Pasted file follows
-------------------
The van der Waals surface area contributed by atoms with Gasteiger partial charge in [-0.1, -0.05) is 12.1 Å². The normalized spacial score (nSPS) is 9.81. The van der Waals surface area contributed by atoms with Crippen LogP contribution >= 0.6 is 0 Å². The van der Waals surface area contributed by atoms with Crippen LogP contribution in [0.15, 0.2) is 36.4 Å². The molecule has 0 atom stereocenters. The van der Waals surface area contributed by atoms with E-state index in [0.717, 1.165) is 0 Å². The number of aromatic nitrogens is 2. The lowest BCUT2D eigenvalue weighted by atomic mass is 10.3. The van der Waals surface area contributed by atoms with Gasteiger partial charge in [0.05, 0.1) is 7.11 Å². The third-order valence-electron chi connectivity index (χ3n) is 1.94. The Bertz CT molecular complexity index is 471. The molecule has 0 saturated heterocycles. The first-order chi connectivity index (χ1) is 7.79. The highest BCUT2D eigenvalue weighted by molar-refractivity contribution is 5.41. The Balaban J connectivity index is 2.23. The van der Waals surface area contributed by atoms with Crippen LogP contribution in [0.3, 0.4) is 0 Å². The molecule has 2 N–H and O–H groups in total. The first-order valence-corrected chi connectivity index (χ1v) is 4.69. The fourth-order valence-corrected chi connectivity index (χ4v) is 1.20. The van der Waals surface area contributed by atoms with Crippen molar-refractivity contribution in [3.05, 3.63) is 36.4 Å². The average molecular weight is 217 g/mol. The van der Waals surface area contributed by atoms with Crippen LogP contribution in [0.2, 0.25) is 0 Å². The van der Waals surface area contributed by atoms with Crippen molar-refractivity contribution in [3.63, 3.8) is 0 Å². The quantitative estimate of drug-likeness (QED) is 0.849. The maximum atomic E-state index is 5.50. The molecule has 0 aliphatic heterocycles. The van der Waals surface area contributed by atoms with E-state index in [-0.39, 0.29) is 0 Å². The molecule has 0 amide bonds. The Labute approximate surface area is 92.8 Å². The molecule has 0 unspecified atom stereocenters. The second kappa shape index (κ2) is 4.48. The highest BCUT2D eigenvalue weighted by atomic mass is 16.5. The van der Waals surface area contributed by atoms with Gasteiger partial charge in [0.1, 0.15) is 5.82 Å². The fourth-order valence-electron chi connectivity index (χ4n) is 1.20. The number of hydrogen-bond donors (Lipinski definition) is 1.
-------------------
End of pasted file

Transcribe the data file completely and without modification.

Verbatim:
The van der Waals surface area contributed by atoms with Gasteiger partial charge in [-0.1, -0.05) is 12.1 Å². The normalized spacial score (nSPS) is 9.81. The van der Waals surface area contributed by atoms with Crippen LogP contribution >= 0.6 is 0 Å². The van der Waals surface area contributed by atoms with Crippen LogP contribution in [0.15, 0.2) is 36.4 Å². The molecule has 0 atom stereocenters. The van der Waals surface area contributed by atoms with E-state index in [0.717, 1.165) is 0 Å². The number of aromatic nitrogens is 2. The lowest BCUT2D eigenvalue weighted by atomic mass is 10.3. The van der Waals surface area contributed by atoms with Gasteiger partial charge in [0.05, 0.1) is 7.11 Å². The third-order valence-electron chi connectivity index (χ3n) is 1.94. The Bertz CT molecular complexity index is 471. The molecule has 0 saturated heterocycles. The first-order chi connectivity index (χ1) is 7.79. The highest BCUT2D eigenvalue weighted by molar-refractivity contribution is 5.41. The Balaban J connectivity index is 2.23. The van der Waals surface area contributed by atoms with Crippen LogP contribution in [0.3, 0.4) is 0 Å². The molecule has 2 N–H and O–H groups in total. The first-order valence-corrected chi connectivity index (χ1v) is 4.69. The fourth-order valence-corrected chi connectivity index (χ4v) is 1.20. The van der Waals surface area contributed by atoms with Crippen molar-refractivity contribution in [3.05, 3.63) is 36.4 Å². The average molecular weight is 217 g/mol. The van der Waals surface area contributed by atoms with Crippen LogP contribution in [0.2, 0.25) is 0 Å². The van der Waals surface area contributed by atoms with Crippen molar-refractivity contribution in [3.63, 3.8) is 0 Å². The quantitative estimate of drug-likeness (QED) is 0.849. The maximum atomic E-state index is 5.50. The molecule has 0 aliphatic heterocycles. The van der Waals surface area contributed by atoms with E-state index in [-0.39, 0.29) is 0 Å². The molecule has 0 amide bonds. The Labute approximate surface area is 92.8 Å². The molecule has 0 unspecified atom stereocenters. The second kappa shape index (κ2) is 4.48. The highest BCUT2D eigenvalue weighted by atomic mass is 16.5. The van der Waals surface area contributed by atoms with Gasteiger partial charge in [0.1, 0.15) is 5.82 Å². The fourth-order valence-electron chi connectivity index (χ4n) is 1.20. The number of hydrogen-bond donors (Lipinski definition) is 1.